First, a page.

Multiaxial Fatigue

Multiaxial fatigue can be observed within many structures which are used in everyday life.  The effects of fatigue have to be evaluated using adapted models which consider some specific mechanisms.  Engineers are often surprised to see the large number of criteria.  There are so many different models available in this area.  These models are not only different because of the different types of equations they present, but also because of their critical criteria.

Multiaxial fatigue tests can be performed allowing various stress states, such as biaxial traction states, torsion traction states, to be tested.  Tests simultaneously involving several loading modes are said to be in-phase or proportional if the main components of the stress or strain tensor simultaneously and respectively reach their maximum and minimum and their directions remain constant.  If it is not the case, they are said to be off-phase or non-proportional.

Many researchers have attempted to reduce multiaxial stress/strain state to uniaxial one, which is used in fatigue life calculation.  Such uniaxial parameter is often called ‘equivalent’ and it means that the same fatigue life is obtained under uniaxial (‘equivalent’) and multiaxial stress/strain state.  The reduction is based on the multiaxial fatigue failure criterion. Numerous multiaxial fatigue failure criteria have been proposed in recent decades.

Critical Plane Approach

The critical plane approach assumes that the fatigue failure of the material is due to some stress or/and strain components acting on the critical plane.  It is based upon the experimental observation that in metallic materials fatigue cracks initiate and grow on certain planes.  In this approach, the aspect of microdamage or even short crack propagation are not considered.  The critical plane approach concerns the crack initiation process that is usually related to fatigue failure at high cycle fatigue regime. However, it was successfully used also at low cycle fatigue regime.

Critical plane criteria reduce the multiaxial state of stress/strain to the equivalent-uniaxial state; this single damage parameter is used to calculate fatigue life or damage degree on a plane using the standard S-N curves.  Any phenomena regarding to the crack propagation are not considered.  Fatigue life to crack initiation is estimated.


Findley Criterion

max(τa,n + kσn) = f

where τa,n is the shear amplitude on a plane with a unit normal n, i.e. τa,n = ∆τn/2 and σn is the normal stress on the same plane.  The two material coefficients k and f can be determined from fatigue loading tests.

The critical plane orientation coincides with the plane orientation where the maximum value of this linear combination occurs. It depends on the material coefficient k. Findley noticed that k value was small for ductile materials and the position of the critical plane for these materials approached to the direction of maximum shear stress.  A high k value is characteristic for brittle materials like cast iron, and the critical plane position is then compatible with the position of maximum principal stress direction σ1. Findley did not define a mathematical formula for the material coefficient f.  Some researchers assume that it can be determined from the shear-mode cracking.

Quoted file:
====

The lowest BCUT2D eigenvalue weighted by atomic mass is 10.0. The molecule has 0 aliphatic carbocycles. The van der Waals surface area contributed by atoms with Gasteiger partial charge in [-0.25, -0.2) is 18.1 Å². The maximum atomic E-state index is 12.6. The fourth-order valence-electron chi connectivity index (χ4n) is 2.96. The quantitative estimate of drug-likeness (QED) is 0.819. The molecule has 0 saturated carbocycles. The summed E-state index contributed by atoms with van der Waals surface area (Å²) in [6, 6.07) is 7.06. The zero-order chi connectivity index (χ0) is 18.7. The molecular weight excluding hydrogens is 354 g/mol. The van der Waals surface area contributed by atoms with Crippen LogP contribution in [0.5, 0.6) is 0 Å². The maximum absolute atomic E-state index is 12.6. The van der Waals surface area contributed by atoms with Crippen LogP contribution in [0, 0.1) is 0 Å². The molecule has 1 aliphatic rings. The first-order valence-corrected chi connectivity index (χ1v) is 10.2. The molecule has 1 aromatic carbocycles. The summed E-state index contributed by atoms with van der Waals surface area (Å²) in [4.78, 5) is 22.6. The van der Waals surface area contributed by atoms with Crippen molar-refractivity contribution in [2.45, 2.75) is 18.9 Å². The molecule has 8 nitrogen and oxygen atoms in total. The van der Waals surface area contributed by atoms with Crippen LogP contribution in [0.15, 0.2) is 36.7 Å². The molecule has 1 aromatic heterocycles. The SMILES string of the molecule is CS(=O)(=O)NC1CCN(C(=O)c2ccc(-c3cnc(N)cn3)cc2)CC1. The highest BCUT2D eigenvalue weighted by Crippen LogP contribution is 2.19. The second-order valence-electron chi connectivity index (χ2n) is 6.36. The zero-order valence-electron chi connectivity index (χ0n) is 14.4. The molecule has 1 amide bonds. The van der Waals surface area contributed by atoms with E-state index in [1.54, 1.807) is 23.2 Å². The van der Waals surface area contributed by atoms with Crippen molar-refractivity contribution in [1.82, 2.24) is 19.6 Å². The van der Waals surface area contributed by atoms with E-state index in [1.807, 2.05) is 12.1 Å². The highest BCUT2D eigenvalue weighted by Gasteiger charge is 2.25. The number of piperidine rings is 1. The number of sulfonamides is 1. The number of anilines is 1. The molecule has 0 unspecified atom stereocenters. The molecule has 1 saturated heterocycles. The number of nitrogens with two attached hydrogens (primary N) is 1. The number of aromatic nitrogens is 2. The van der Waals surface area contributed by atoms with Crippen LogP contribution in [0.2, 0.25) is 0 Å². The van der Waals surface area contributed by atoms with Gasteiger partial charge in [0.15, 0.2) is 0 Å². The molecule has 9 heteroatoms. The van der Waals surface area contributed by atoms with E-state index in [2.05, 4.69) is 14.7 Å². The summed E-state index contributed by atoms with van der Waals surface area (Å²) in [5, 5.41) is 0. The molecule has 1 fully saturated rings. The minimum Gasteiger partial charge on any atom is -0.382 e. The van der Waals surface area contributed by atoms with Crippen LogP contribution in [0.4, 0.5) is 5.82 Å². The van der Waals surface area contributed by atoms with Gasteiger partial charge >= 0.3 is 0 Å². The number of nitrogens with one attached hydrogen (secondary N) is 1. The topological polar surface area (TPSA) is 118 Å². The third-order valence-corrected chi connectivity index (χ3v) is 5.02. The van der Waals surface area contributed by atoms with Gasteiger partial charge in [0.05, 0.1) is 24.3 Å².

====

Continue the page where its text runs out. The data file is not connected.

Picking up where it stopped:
McDiarmid Criterion

In the McDiarmid criterion, the critical plane is a plane with the maximum shear stress amplitude τmax.  To calculate the limit state, besides τmax, the effect of normal stress in the same plane σmax is considered. The mathematical criterion can take the following form

τmax / (τaf A,B) + σmax /(2σu) = 1

where τaf A and τaf B are torsion fatigue limits, for the case of an increase in cracking type A or B, and σu is a monotonic tensile strength. By transforming the formula above, we obtain a relationship defining the equivalent stress can be obtained:

σMD = τmax + kσmax ≤ τaf A,B


k = τaf A,B /(2σu)

Matake Criterion

According to Matake, the critical plane is one of two planes of maximum shear stress τns,a with a higher value of normal stress σn,max

τns,a + kσn,max ≤ τaf

Under this approach, there is only one coefficient in the criterion, which is determined using the following formula

k = 2 τaf / σaf − 1

Dang Van Criterion

Dang Van assumes that fatigue damage occurs with some grains which are not correctly oriented within the representative volume, which corresponds to some grains going through a plasticity phenomenon whereas the macroscopic stress does not reach elasticity limit and mainly remains in a elastic strain state.  He proposes a criterion which is based on a meso-macro switch, considering the stress distribution within the grains which get plasticized.  Dang Van’s criterion is based on a two-scale approach.  In metals the fatigue crack initiates at the grain level in the persistent slip bands (PSB) due to alternating shear stresses.  The tensile micro-scale hydrostatic stress will open the crack and accelerate its growth along the PSB.  The macroscale stresses which appear in the macroscale equilibrium equations are denoted as S and the micro-scale stresses appearing in the grains are denoted as σ.  The criterion for fatigue is postulated in the micro-scale as

τ (t) + aσh(t) = b

where τ (t) and σh(t) are the instantaneous shear and hydrostatic stresses on the slip band.  If τ (t) + aσh(t) < b, the structure will elastically shake-down to the applied loading.